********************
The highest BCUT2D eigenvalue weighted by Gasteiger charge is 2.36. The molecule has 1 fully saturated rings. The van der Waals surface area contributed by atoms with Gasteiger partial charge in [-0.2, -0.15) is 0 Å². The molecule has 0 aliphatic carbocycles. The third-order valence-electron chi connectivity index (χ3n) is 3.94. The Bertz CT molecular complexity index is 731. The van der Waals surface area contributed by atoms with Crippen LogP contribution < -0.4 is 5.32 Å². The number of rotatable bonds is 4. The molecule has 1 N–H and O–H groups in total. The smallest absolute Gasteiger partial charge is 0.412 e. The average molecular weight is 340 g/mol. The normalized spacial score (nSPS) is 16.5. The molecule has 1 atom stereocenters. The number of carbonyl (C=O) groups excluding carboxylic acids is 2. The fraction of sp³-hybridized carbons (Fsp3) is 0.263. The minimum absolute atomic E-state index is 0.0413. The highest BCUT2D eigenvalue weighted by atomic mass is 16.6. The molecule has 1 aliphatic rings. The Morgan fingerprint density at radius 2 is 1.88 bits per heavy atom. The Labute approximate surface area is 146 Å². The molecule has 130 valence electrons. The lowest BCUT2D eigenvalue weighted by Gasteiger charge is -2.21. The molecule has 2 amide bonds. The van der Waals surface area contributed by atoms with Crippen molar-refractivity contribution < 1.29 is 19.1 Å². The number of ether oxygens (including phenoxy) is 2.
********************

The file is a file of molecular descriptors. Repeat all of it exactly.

The highest BCUT2D eigenvalue weighted by Gasteiger charge is 2.36. The molecule has 1 fully saturated rings. The van der Waals surface area contributed by atoms with Gasteiger partial charge in [-0.2, -0.15) is 0 Å². The molecule has 0 aliphatic carbocycles. The third-order valence-electron chi connectivity index (χ3n) is 3.94. The Bertz CT molecular complexity index is 731. The van der Waals surface area contributed by atoms with Crippen LogP contribution < -0.4 is 5.32 Å². The number of rotatable bonds is 4. The molecule has 1 N–H and O–H groups in total. The smallest absolute Gasteiger partial charge is 0.412 e. The average molecular weight is 340 g/mol. The normalized spacial score (nSPS) is 16.5. The molecule has 1 atom stereocenters. The number of carbonyl (C=O) groups excluding carboxylic acids is 2. The fraction of sp³-hybridized carbons (Fsp3) is 0.263. The minimum absolute atomic E-state index is 0.0413. The highest BCUT2D eigenvalue weighted by atomic mass is 16.6. The molecule has 1 aliphatic rings. The Morgan fingerprint density at radius 2 is 1.88 bits per heavy atom. The Labute approximate surface area is 146 Å². The molecule has 130 valence electrons. The lowest BCUT2D eigenvalue weighted by Gasteiger charge is -2.21. The molecule has 2 amide bonds. The van der Waals surface area contributed by atoms with Crippen molar-refractivity contribution < 1.29 is 19.1 Å². The number of ether oxygens (including phenoxy) is 2.